The “mainstream media” are losing patience with, and even interest in, their erstwhile hero. President Barack Obama never had a chance with the Ailes-Murdoch crowd, of course, and it didn’t take the president long to offend the fierce left wing of the blogosphere. But now, finally, the MSM, which views itself as ideologically neutral, has found ideologically neutral reasons to lose patience with him: that he may be ineffectual; that he doesn’t know how to play the game; that he can’t get anything done. Exhibit A: the health-care bill. The Times’ Frank Rich, the astute dean of the commentariat, wrote recently that Obama has failed to “communicate a compelling narrative” in office and, as a result, “could be toast if he doesn’t make good on a year’s worth of false starts.” And yet this collective falling out of love is great news for Obama. Calling it quits with the MSM is just what he needs. A breakup might even save his presidency. —“Breaking Up Is Hard to Do,” Howard Fineman, Newsweek
The story is told from the point of view of a young second lieutenant, Mellas, who joined the Marines for confused and vaguely patriotic reasons that are quickly left in tatters by military incompetence. At great psychic and physical cost, Mellas and the rest of Bravo Company, Fifth Marine Division, climb a steep mountain near the intersection of Laos and the DMZ separating North and South Vietnam, then build an outpost capable of withstanding enemy artillery. As soon as they finish, they are told to abandon it because they are needed for a large operation farther south. There ensues a multiweek stagger through impenetrable jungle, the company plagued by lack of food, lack of ammunition and inadequate resupply. One man is killed by a tiger. Another dies of cerebral malaria. Starving to death and bearing a dead friend on a pole, the men of Bravo Company finish their mission and are allowed a brief rest at one of the main support bases. Soon enough, however, they are ordered to retake Matterhorn, which has since been occupied by the enemy. It is there, on the flanks of their own outpost, that the horror and absurdity of war are finally played out. —“The Vietnam Wars: ‘Matterhorn’,” Sebastian Junger, New York Times Book Review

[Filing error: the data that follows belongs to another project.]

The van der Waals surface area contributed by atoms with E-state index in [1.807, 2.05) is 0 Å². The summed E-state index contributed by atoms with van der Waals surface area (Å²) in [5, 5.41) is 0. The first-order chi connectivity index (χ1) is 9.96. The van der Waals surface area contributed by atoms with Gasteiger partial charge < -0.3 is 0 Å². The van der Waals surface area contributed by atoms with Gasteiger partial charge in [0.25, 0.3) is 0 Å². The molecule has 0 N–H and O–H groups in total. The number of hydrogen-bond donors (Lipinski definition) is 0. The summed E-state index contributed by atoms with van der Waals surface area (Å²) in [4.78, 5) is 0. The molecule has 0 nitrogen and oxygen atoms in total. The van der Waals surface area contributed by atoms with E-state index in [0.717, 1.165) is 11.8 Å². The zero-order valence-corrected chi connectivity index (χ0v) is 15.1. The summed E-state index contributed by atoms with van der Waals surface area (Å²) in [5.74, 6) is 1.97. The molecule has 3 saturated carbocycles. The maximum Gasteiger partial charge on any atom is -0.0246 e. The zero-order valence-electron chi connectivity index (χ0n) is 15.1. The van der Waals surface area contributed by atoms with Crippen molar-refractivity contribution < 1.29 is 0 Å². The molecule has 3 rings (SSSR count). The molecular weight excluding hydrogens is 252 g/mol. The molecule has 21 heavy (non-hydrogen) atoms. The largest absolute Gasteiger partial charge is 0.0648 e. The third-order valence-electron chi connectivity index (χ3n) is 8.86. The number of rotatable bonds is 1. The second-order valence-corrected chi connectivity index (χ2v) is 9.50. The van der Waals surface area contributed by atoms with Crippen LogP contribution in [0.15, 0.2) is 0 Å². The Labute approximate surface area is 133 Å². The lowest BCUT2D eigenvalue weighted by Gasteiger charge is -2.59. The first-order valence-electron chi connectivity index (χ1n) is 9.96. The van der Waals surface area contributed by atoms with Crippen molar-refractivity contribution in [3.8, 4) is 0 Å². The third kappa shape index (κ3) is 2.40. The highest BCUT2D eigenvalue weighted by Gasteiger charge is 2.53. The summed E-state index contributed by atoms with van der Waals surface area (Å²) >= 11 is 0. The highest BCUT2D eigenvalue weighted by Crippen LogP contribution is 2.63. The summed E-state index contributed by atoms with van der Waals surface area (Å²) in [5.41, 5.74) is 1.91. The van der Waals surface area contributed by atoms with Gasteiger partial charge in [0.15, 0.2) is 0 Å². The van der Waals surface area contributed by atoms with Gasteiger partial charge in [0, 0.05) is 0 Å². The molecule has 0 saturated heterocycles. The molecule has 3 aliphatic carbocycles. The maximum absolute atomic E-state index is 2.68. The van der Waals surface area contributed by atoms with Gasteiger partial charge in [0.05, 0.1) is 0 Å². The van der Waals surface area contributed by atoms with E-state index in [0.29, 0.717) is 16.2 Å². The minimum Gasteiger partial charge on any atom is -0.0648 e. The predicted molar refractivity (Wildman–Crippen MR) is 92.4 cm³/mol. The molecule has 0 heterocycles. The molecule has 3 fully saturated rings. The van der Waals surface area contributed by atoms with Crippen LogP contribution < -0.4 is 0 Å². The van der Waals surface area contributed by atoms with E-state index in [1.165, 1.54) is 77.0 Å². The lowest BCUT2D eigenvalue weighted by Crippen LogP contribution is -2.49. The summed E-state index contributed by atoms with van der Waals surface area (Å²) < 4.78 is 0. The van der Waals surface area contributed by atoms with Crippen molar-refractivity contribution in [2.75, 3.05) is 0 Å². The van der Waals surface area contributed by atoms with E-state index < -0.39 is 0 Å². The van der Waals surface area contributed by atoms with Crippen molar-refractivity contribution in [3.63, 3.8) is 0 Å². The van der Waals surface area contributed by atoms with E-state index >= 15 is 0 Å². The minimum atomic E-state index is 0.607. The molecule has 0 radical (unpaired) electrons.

What relics will form the archaeology of network television?
does God like it when we pretend to torture his only son?
was that God’s justice sweeping “over this land like a prairie wind” or was yesterday just breezy?
If absolute truth were the only thing photography had to offer, it would have disappeared a century ago. Photography isn’t merely a window on the world, it’s a portal into the unconscious, wide open to fantasies, nightmares, obsessions, and the purest abstraction, as envisioned by Julia Margaret Cameron, Hans Bellmer, Man Ray, Joel-Peter Witkin, Laurie Simmons, and Adam Fuss. But this is a legitimate concern, and it’s a question of trust. Photojournalism is not over — if the response, both professional and amateur, to the attacks on September 11, 2001, didn’t make that abundantly clear, the public’s extraordinary appetite for the pictures did — but when everyone knows how easily and flawlessly an image can be manipulated, its credibility is constantly in question. But credibility is an issue for all photography these days; although a certain amount of skepticism is always in order, when every image is examined for digital imaging effects, doubt can be not just distracting but corrosive. So the public’s gullibility may be over, but photography, having survived a blow to its confidence, goes on. —“Is Photography Over?” Vince Aletti, SF MOMA